Conservation donated easements - The cash value of this type of easement can be used as matching funds for Pennsylvania Department of Conservation and Natural Resources (DCNR) grants, which, in the case of the GRLC, could assist in purchase of properties that hold important conservation value for the lake. This means that landowners who set up a conservation easement for the lake can additionally help the GRLC conserve other neighboring properties at no cost to themselves.
The Allegheny Land Trust, DCNR, and Pennsylvania Fish and Boat Commission have all been providing leadership, direction, and instruction to the GRLC concerning these options since the lake was filled in 2017. We are now eager to help landowners learn how to conserve their own properties and adjacent lands, ultimately doing their part to preserve Glade Run Lake and its watershed.
Closing Thoughts From the Author
In 2017, when we thought the hard work of the GRLC was over, we had only conquered our first challenge. Today, we recognize that our dynamic community is faced with new challenges as it grows and changes, and it is now critical that we establish as many easements as possible to protect Glade Run Lake. Protection of the watershed is as monumental a task as was restoration of the dam at Glade Run Lake. But we know what we can achieve when we work together for such an important priority that impacts us today as well as future generations.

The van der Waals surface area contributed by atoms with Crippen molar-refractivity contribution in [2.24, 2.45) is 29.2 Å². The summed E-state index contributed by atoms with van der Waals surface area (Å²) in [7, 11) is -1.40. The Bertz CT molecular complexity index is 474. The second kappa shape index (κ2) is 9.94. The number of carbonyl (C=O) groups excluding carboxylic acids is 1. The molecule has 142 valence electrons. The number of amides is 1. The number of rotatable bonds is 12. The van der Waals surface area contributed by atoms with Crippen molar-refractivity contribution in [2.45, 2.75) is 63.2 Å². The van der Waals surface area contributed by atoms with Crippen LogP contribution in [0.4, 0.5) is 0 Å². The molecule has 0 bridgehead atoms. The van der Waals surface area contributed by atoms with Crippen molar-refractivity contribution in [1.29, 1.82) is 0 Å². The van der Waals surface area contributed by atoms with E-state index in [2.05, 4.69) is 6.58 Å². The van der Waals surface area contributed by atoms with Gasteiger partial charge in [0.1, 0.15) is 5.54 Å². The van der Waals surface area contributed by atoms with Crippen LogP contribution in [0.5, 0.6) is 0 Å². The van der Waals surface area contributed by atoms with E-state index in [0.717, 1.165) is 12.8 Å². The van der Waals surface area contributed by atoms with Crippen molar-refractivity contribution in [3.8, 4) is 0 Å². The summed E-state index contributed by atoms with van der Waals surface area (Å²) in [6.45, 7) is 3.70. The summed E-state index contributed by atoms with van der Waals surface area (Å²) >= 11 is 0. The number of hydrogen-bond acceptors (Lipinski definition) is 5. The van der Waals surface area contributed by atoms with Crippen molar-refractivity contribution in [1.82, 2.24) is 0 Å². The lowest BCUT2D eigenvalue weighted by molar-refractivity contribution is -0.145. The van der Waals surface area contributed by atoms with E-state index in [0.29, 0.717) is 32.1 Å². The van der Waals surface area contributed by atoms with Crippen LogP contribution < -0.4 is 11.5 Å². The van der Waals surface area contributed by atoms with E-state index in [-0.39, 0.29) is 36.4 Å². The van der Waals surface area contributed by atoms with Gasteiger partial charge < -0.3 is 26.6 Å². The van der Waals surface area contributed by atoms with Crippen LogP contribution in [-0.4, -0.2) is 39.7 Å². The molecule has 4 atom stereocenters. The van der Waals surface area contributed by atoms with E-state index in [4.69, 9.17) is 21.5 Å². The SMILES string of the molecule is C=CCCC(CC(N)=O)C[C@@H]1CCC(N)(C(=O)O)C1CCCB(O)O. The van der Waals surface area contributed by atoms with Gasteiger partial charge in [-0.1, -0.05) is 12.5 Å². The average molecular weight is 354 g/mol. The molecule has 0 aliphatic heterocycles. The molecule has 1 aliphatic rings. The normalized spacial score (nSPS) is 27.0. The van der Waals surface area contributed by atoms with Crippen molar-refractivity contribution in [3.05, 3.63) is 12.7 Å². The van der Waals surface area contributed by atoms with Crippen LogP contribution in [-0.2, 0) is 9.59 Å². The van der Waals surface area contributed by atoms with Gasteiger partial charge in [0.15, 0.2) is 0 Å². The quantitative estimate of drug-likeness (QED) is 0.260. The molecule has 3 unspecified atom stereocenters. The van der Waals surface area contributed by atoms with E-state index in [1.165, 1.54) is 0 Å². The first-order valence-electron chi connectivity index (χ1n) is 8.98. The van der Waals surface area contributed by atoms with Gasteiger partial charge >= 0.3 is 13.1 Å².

There is a role for every person in our watershed conservation initiative. Landowners willing to look into conserving their property and reaping financial benefits are obviously the most important, but non-landowners can also help with professional expertise in such areas as legal, real estate, environmental and engineering, and fundraising. Community enthusiasts can also help raise money for stewardship funding, appraisals, closing fees, and potential purchase of additional properties. EVERY person's talents and resources are needed and welcome.
In this time of COVID-19, the lake has become important to so many people. We are seeing more visitors than ever at our lake. If we don't protect the lands and water coming into the lake, this gem will very quickly be at significant risk. Do you want to risk losing the lake a second time? We think not. So, please contact us at www.gladerunlakeconservancy.org to see how you can get involved.
Becky Miller (pictured above) currently serves as the Vice President of the Glade Run Lake Conservancy and is actively involved in efforts to preserve the watershed of Glade Run Lake through the use of conservation easements.